Szymon Zubek

Jagiellonian University, Kraków

Janusz Błaszkowski

West Pomeranian University of Technology, Szczecin

Katarzyna Seidler-Łożykowska

Institute of Natural Fibres and Medicinal Plants, Poznań

Wojciech Bąba

Jagiellonian University, Kraków

Piotr Mleczko

Jagiellonian University, Kraków


The presence of arbuscular mycorrhizal fungi (Glomeromycota, AMF) in soils may be crucial for sustainable agriculture. Although AMF impact on the performance and accumulation of therapeutic compounds of several medicinal plant species has been well documented, the investigations on the influence of medicinal plants being cultivated on AMF have been insufficiently studied. The effect of three-year monocultures of mycorrhizal (Hypericum perforatum, Levisticum officinale, Mentha × citrata subsp. citrata and Thymus vulgaris) and non-mycorrhizal (Chelidonium majus) medicinal plant species on AMF propagule abundance, species richness and composition was therefore examined. The AMF non-host plant species C. majus decreased the abundance of AMF propagules in the soil, whereas the mycorrhizal plants maintained the AMF propagule potential at the same level, however, they changed the composition of AMF species. The results showed that the choice of medicinal plant species, grown even for a relatively short period of time in a monoculture, can substantially alter the AMF potential of soils which in turn can influence the performance of other medicinal plants cultivated subsequently.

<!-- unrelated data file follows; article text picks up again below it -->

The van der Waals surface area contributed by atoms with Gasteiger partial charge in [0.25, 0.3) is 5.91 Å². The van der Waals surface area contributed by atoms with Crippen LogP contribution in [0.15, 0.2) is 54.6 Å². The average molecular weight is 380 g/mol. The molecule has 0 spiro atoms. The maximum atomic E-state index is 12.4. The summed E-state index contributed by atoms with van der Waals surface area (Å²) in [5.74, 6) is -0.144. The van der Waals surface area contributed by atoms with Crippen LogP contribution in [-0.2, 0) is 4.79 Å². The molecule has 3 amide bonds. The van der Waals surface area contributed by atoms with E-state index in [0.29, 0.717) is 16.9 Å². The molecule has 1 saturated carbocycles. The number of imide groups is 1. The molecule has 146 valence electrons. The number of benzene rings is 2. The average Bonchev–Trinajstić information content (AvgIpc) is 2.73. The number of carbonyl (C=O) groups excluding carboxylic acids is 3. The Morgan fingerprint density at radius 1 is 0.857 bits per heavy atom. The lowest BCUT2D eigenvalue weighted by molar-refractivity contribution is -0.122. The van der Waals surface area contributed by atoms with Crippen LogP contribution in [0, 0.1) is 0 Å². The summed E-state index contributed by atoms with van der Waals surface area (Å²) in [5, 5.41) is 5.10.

arable soil, arbuscular mycorrhiza (AM), cultivation, Glomeromycota

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Szymon Zubek 
Jagiellonian University, Kraków
Janusz Błaszkowski 
West Pomeranian University of Technology, Szczecin
Katarzyna Seidler-Łożykowska 
Institute of Natural Fibres and Medicinal Plants, Poznań
Wojciech Bąba 
Jagiellonian University, Kraków
Piotr Mleczko 
Jagiellonian University, Kraków



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